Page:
Author: Samuel Muriithi
Put simply, a process refers to a series of steps that are followed so as to achieve or accomplish a given goal. You can develop a process for just about any task that has repetitive elements.
In particular, the consulting process can be defined as the series of phases over which a consulting service is provided to a client.
Before getting into more details about the consulting process, however, it’s important to know what it takes to develop a process.
Here are the steps to follow when you’re intent on developing one:
- Understand the reasons why you need to build the process
Having a process in place ensures that daily small gains achieved in several key areas will snowball and effectively contribute to your business’ long-term success. These areas are:
- The achievement of consistent quality results thanks to precision and consistency in task completion
- Increased time and money savings as tasks are efficiently completed
- Increased scalability as it becomes easier to onboard new employees
- Ensuring that operations will run smoothly in your absence thus freeing you up to focus on really growing the business
- Ensure that your proposed process has the following attributes…
In order to serve the purpose for which it is intended the new process will need to be:
- Finite – Your process will need a well-defined starting point, ending point, and finite number of steps
- Repeatable – There shouldn’t be a limit to the number of times it can be run
- Comprised of steps that all add value to the procedure
- Flexible – It should easily allow for the implementation of changes aimed at bringing improvements
- Understand what it takes to ensure that the new process will be effective
Several prerequisites must be satisfied in order for the effectiveness of your new process to be assured. It will need to be:
- Well documented
- Well aligned with your business vision and strategy
- Clear about general and role-specific business procedures
- A component of your staff training program. You’ll need to provide the staff with copies of the documented process in user-friendly formats
- Applied by management thereby encouraging other staff to embrace it
- Regularly discussed in meetings; positive and negative feedback should be addressed
- Flexible and open to improvement
- Empowering and informative rather than constraining
- Regularly reviewed and updated to ensure business compliance with industry changes
- Determine what category of process you’re developing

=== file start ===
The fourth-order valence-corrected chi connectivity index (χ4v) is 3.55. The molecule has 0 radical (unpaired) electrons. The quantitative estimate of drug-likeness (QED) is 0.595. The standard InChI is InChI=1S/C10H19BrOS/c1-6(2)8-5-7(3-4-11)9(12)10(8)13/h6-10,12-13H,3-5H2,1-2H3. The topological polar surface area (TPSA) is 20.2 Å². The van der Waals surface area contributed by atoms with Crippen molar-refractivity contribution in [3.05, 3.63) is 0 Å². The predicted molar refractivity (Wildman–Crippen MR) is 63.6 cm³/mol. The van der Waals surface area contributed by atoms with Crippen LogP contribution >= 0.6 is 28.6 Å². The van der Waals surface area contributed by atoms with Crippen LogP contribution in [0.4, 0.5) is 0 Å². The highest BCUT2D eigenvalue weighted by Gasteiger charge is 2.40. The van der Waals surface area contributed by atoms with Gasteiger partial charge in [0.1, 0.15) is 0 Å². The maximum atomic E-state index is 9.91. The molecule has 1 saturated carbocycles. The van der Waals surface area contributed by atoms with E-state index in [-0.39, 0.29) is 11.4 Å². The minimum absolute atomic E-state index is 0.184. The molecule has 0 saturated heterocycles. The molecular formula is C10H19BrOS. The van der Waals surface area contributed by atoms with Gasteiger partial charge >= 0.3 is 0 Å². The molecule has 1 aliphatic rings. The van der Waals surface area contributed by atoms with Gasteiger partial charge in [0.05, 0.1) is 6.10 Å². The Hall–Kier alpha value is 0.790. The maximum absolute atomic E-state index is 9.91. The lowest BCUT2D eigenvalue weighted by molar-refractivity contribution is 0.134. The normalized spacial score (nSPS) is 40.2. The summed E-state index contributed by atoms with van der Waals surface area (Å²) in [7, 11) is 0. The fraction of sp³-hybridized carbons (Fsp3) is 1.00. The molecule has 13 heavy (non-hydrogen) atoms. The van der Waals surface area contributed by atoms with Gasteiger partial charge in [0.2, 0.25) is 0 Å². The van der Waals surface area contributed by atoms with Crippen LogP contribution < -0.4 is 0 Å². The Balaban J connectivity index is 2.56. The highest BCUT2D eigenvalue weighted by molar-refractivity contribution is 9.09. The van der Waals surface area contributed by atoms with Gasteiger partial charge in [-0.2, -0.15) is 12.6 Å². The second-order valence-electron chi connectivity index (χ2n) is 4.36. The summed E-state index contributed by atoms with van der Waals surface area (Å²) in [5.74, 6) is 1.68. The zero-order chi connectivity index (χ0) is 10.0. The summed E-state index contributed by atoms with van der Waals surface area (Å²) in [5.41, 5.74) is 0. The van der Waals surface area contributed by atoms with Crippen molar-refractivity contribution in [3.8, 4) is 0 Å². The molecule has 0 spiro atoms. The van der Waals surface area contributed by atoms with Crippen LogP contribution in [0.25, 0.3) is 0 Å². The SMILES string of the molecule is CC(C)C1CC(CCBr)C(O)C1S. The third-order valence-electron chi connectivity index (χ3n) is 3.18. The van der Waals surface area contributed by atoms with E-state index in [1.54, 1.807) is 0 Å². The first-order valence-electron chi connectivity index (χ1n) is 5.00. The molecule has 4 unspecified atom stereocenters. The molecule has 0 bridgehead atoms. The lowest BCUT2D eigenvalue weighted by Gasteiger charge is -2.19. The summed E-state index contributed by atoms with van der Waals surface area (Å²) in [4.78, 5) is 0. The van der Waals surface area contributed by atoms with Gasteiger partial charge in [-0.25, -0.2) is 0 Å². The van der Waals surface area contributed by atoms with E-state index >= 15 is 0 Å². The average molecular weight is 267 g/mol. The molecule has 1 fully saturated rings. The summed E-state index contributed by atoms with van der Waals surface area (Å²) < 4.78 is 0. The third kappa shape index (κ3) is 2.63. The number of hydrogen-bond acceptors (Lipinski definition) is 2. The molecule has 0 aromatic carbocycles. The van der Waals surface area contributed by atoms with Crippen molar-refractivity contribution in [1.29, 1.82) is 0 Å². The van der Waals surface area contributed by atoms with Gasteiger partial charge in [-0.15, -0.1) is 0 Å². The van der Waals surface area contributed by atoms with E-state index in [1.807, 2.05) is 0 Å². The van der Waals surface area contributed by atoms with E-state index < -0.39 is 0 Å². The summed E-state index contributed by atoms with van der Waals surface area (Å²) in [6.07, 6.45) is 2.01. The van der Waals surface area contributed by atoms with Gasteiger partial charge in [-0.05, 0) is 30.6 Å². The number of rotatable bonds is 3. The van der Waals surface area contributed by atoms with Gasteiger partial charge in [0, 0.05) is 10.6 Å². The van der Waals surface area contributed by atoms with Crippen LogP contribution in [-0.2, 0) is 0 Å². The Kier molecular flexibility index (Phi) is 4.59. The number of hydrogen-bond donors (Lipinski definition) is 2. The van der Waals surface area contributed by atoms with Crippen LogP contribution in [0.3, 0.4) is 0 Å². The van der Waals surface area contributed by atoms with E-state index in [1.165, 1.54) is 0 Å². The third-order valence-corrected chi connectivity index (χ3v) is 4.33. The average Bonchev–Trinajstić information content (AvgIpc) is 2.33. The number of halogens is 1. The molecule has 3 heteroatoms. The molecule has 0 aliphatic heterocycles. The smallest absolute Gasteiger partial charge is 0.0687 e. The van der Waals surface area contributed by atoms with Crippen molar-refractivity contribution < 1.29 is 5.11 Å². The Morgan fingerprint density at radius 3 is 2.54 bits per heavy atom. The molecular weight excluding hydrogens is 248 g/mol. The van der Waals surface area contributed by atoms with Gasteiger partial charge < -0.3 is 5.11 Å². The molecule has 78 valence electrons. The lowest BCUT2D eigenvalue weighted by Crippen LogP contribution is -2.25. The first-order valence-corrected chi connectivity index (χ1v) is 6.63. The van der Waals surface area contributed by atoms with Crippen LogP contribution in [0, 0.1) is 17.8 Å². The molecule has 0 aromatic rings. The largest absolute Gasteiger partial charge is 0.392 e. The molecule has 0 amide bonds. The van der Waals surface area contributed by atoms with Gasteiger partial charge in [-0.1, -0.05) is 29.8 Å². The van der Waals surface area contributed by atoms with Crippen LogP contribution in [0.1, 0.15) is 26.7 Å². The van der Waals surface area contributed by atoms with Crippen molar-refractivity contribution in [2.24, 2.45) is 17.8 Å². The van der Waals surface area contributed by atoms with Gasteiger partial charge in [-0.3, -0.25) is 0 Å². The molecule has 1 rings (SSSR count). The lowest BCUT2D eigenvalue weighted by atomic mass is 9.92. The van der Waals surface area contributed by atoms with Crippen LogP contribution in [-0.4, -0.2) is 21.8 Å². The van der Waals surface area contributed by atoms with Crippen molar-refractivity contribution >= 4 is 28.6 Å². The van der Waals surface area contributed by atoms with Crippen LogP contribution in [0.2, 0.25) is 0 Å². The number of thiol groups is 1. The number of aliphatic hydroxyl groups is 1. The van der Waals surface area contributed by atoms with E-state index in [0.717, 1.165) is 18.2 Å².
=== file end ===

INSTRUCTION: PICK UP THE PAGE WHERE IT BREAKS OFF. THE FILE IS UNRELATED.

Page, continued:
There are two types of process depending on the nature of your task:
A top/down process is developed when you have a higher level type of task. This type of process is typically general, flexible, and sparingly detailed in regards to the steps to be followed. Readers are simply pointed in the right direction.
A bottom/up process is on the other hand developed for lower level tasks. This type of process offers less flexibility, provides specific details for how a task must be completed, and is mainly used to help save time. Templates are a good example of these.
With the basics out of the way you can now proceed as follows:
- Create the process
You will now need to actually do the required task yourself. Note down all the steps you’ve followed and structure them into a high-level overview.
Next, address each of the steps in turn. For each step describe in a detailed manner everything you’ve done. To achieve optimal clarity you can, where applicable, use images, screenshots, videos and external resources.
- Test the process
This step will need you to carry out the task while strictly following the steps you’ve detailed; you should neither deviate from your list nor rely on your knowledge of the procedure.
Upon completion make edits to aspects of the process that need clarification.
Next, have someone else carry out the task using the freshly edited process. This person should also make comments on parts of the process that are unclear.
Assess the quality of work achieved using this draft process and based on your observations make even more edits.
- Implement the process
The process should now be ready for implementation. Everyone to be involved must be properly informed and trained for this. More edits can be made as necessary.
- Results monitoring, optimization, and process replication
Following successful implementation you should now review the process, analyze patterns, and document its history.
At this stage it’s preferable that any necessary edits are made by the actual users of the process as they’ll be more experienced with the process and more familiar with the task. A periodic review of the work achieved should be carried out to ensure that possible faults are not being overlooked.
After the process has proven to be capable of achieving the desired goals it can now be replicated for future processes.
- Automate the process (if applicable)
Depending on the nature of the process automation can be an option worth considering. There are lots of tools currently available and most are freely accessible and easy to use.
- Delegate process ownership
Now that the process is achieving desirable results you can comfortably delegate it to a team member, preferably the individual responsible for process execution.
It is this person who’ll then be responsible for the process’ upkeep tasks including ongoing updating and modifying.
In many cases, developing a process that works requires a considerable repeating and refining of the steps involved. Mastery of the process will therefore be achieved with the passage of time.
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